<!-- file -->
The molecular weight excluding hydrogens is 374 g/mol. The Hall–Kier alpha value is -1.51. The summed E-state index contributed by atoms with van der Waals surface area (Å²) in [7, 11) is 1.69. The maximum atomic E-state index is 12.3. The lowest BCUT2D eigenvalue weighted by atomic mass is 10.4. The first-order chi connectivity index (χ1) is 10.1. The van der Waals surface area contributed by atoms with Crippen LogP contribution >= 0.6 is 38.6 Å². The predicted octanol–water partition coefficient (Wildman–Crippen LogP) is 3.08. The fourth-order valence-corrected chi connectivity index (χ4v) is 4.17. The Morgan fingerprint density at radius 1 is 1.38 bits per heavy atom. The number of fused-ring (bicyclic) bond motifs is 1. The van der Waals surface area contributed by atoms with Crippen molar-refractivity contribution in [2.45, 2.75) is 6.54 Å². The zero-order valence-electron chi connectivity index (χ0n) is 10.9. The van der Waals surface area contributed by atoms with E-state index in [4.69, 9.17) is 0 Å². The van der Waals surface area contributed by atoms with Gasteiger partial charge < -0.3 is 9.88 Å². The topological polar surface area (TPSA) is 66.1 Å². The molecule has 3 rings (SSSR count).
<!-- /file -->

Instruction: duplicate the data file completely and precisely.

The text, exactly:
The molecular weight excluding hydrogens is 374 g/mol. The Hall–Kier alpha value is -1.51. The summed E-state index contributed by atoms with van der Waals surface area (Å²) in [7, 11) is 1.69. The maximum atomic E-state index is 12.3. The lowest BCUT2D eigenvalue weighted by atomic mass is 10.4. The first-order chi connectivity index (χ1) is 10.1. The van der Waals surface area contributed by atoms with Crippen LogP contribution >= 0.6 is 38.6 Å². The predicted octanol–water partition coefficient (Wildman–Crippen LogP) is 3.08. The fourth-order valence-corrected chi connectivity index (χ4v) is 4.17. The Morgan fingerprint density at radius 1 is 1.38 bits per heavy atom. The number of fused-ring (bicyclic) bond motifs is 1. The van der Waals surface area contributed by atoms with Crippen molar-refractivity contribution in [2.45, 2.75) is 6.54 Å². The zero-order valence-electron chi connectivity index (χ0n) is 10.9. The van der Waals surface area contributed by atoms with E-state index in [4.69, 9.17) is 0 Å². The van der Waals surface area contributed by atoms with Gasteiger partial charge < -0.3 is 9.88 Å². The topological polar surface area (TPSA) is 66.1 Å². The molecule has 3 rings (SSSR count).